Happy Birthday to Edgar, to Gustav, and to the Raven!

The poem’s protagonist stares into the eyes of a sphinx guarding the tomb of his beloved, Lenore. The use of sphinxes in funerary art dates back to ancient Egypt. Via Ohio Memory.

Masters of literature know exactly how to set a tone from the very first line of a piece. With “Once upon a midnight dreary,” Poe created the perfect gothic atmosphere: it’s late at night, dark and, likely, quiet, exactly the time in which one is tired and when one’s imagination is likely to drift to frightening places. Meanwhile, great artists know how to turn ideas into objects that elicit an emotional response – joy, fear, sadness – from the viewer. The 1884 imprint of The Raven, written by Edgar Allan Poe and illustrated by Gustav Doré, is a gorgeous example of how great masters create gorgeous works.

January brings four notable dates related to our imprint of The Raven, the first two being from the Poe-verse: the birthday of the author on January 19th, and the publication anniversary of the poem, one of his most well-known works, on January 29th. What’s more, the artist who beautifully illustrated Poe’s Raven, Gustav Doré, was born on January 6th and died on January 23rd. Though we presented The Raven to our blog readers in October 2014, we would like to celebrate these dates by delving a bit more deeply into it and, hopefully, introducing new readers to the lovely imprint that’s available for viewing in Ohio Memory.

“Open here I flung the shutter. A stately Raven of the saintly days of yore. Not the latest obeisance made he; not a minute stopped or stayed he.” Via Ohio Memory.

When Poe wrote and published The Raven in 1845, he was already a writer of renown, having released his first collection of poetry, Tamerlane and Other Poems, in 1827. Despite nearly twenty years of steady work, however, it was the story of the increasingly-mad narrator and his bird companion that made him a household name. In The Raven, a young man sits alone, late in the evening, mourning the loss of his beloved, Lenore, when a raven taps on his window. The young man lets the raven in and asks the bird its name. The only response, of course, is “nevermore,” and it is this one word, spoken over and over to an increasingly-upset audience, that leads the young man to madness.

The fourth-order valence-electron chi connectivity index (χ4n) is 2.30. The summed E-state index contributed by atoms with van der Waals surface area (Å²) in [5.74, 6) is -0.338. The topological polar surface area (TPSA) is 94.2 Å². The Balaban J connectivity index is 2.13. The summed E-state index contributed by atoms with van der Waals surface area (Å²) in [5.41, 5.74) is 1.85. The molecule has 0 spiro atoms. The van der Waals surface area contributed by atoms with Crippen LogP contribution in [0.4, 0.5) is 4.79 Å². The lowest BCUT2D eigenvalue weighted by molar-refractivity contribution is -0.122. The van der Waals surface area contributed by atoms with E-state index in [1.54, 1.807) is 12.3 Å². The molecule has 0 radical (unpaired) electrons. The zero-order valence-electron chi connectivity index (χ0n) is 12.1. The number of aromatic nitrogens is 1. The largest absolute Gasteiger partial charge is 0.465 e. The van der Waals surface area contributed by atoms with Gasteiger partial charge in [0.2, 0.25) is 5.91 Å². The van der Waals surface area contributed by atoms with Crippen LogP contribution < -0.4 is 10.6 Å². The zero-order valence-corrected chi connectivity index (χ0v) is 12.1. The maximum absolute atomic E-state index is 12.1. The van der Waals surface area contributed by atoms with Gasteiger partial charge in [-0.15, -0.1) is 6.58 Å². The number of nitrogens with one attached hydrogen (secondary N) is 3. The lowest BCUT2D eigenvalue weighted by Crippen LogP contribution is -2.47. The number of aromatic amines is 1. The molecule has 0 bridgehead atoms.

Poe was, unfortunately, well-acquainted with grief, and that likely enhanced his ability to depict it in his writing. His mother, foster mother, and brother all died of tuberculosis and, after a falling-out, his foster father, whom Poe admired greatly, cut him off completely. While he was writing The Raven, his wife was ill, also with tuberculosis and, having seen its effects, Poe recognized that her death was imminent. Mental illness and alcoholism have been suggested as having contributed to Poe’s genius in the gothic genre (more on that in a moment), but it’s more likely that Poe was, to put it simply, just sad.

As to mental illness and alcoholism: after Poe’s death in 1849, the first obituary written about him was authored by a rival, Rufus Griswold, who appears to have made up disparaging stories about the author to destroy his reputation. According to the Edgar Allan Poe Society, Griswold saw Poe as morally and intellectually inferior. Meanwhile, Poe believed Griswold to be lacking in talent, his success due more to his fortunate birth than his writing ability. When Poe died, Griswold apparently seized upon the opportunity to discredit Poe, first with the obituary and, later, with a biography. In truth, though it has been long said that Poe drank himself to death, there is no evidence of that being the case outside of Griswold’s claims (see The Poe Museum).

“‘Wretch,’ I cried, ‘thy God hath lent thee—by these angels he hath sent thee Respite—respite and nepenthe from the memories of Lenore!'” Via Ohio Memory.

Less information about the life of Gustav Doré is readily available. Like Poe, he was a master of his medium, but he was certainly more successful; though Poe never saw financial success for his work, Doré achieved great fame and financial success during his lifetime. His medium was most typically woodcuts (our previous blog post about this volume of The Raven stated that the illustrations were steel engravings, which was incorrect), but he also sculpted and painted, though to less critical acclaim. He was a prolific illustrator, creating art for imprints of Don Quixote, Rime of the Ancient Mariner (which is also available on Ohio Memory), Paradise Lost, and the Bible (the State Library of Ohio, an Ohio Memory partner, holds a copy of the Doré-illustrated Bible in its special collections, viewable on request when the library reopens to the public). Doré received payment for his work on The Raven in 1883 but died before its publication in 1884.

For more information on Edgar Allan Poe, The Poe Museum in Richmond, Virginia, is an excellent resource. The Edgar Allan Poe Society of Baltimore’s website is a rich resource on Poe and includes links to his various works, his letters, biographies about Poe, and other collected works. The works of Gustav Doré can be seen on WikiArt. With the exception of the links to The Raven and The Rime of the Ancient Mariner, all links resolve to external sites.


Thank you to Shannon Kupfer-Trausch, Digital Initiatives Librarian at the State Library of Ohio, for this week’s post!

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